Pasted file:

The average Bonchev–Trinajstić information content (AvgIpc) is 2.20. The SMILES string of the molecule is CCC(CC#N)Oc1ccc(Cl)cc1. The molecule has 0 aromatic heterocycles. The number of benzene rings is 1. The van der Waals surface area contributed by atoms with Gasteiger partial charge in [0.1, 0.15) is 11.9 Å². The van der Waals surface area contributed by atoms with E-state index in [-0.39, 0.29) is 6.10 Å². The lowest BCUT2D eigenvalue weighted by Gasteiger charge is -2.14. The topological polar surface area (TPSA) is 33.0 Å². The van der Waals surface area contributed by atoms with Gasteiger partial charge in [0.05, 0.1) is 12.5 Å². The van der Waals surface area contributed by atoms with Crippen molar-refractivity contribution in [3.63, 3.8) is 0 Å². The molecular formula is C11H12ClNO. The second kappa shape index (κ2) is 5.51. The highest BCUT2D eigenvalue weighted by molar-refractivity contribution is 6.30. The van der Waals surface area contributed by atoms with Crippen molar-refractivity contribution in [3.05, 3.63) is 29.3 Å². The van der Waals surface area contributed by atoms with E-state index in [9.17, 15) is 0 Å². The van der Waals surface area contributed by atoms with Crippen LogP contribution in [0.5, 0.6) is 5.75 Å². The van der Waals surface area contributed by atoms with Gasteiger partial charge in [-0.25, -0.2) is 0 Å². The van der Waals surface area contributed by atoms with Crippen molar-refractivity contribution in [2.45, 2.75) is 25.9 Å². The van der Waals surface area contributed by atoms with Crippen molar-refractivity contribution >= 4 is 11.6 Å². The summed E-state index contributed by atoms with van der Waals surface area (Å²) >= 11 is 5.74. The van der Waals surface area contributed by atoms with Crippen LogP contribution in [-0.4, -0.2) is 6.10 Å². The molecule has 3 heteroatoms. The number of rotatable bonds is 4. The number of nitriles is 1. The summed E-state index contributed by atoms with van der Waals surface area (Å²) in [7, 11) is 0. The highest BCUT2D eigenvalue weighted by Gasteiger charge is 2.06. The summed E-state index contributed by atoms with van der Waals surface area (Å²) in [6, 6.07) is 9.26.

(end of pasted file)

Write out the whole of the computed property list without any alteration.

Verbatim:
The average Bonchev–Trinajstić information content (AvgIpc) is 2.20. The SMILES string of the molecule is CCC(CC#N)Oc1ccc(Cl)cc1. The molecule has 0 aromatic heterocycles. The number of benzene rings is 1. The van der Waals surface area contributed by atoms with Gasteiger partial charge in [0.1, 0.15) is 11.9 Å². The van der Waals surface area contributed by atoms with E-state index in [-0.39, 0.29) is 6.10 Å². The lowest BCUT2D eigenvalue weighted by Gasteiger charge is -2.14. The topological polar surface area (TPSA) is 33.0 Å². The van der Waals surface area contributed by atoms with Gasteiger partial charge in [0.05, 0.1) is 12.5 Å². The van der Waals surface area contributed by atoms with Crippen molar-refractivity contribution in [3.63, 3.8) is 0 Å². The molecular formula is C11H12ClNO. The second kappa shape index (κ2) is 5.51. The highest BCUT2D eigenvalue weighted by molar-refractivity contribution is 6.30. The van der Waals surface area contributed by atoms with Crippen molar-refractivity contribution in [3.05, 3.63) is 29.3 Å². The van der Waals surface area contributed by atoms with E-state index in [9.17, 15) is 0 Å². The van der Waals surface area contributed by atoms with Crippen LogP contribution in [0.5, 0.6) is 5.75 Å². The van der Waals surface area contributed by atoms with Gasteiger partial charge in [-0.25, -0.2) is 0 Å². The van der Waals surface area contributed by atoms with Crippen molar-refractivity contribution in [2.45, 2.75) is 25.9 Å². The van der Waals surface area contributed by atoms with Crippen molar-refractivity contribution >= 4 is 11.6 Å². The summed E-state index contributed by atoms with van der Waals surface area (Å²) >= 11 is 5.74. The van der Waals surface area contributed by atoms with Crippen LogP contribution in [-0.4, -0.2) is 6.10 Å². The molecule has 3 heteroatoms. The number of rotatable bonds is 4. The number of nitriles is 1. The summed E-state index contributed by atoms with van der Waals surface area (Å²) in [7, 11) is 0. The highest BCUT2D eigenvalue weighted by Gasteiger charge is 2.06. The summed E-state index contributed by atoms with van der Waals surface area (Å²) in [6, 6.07) is 9.26.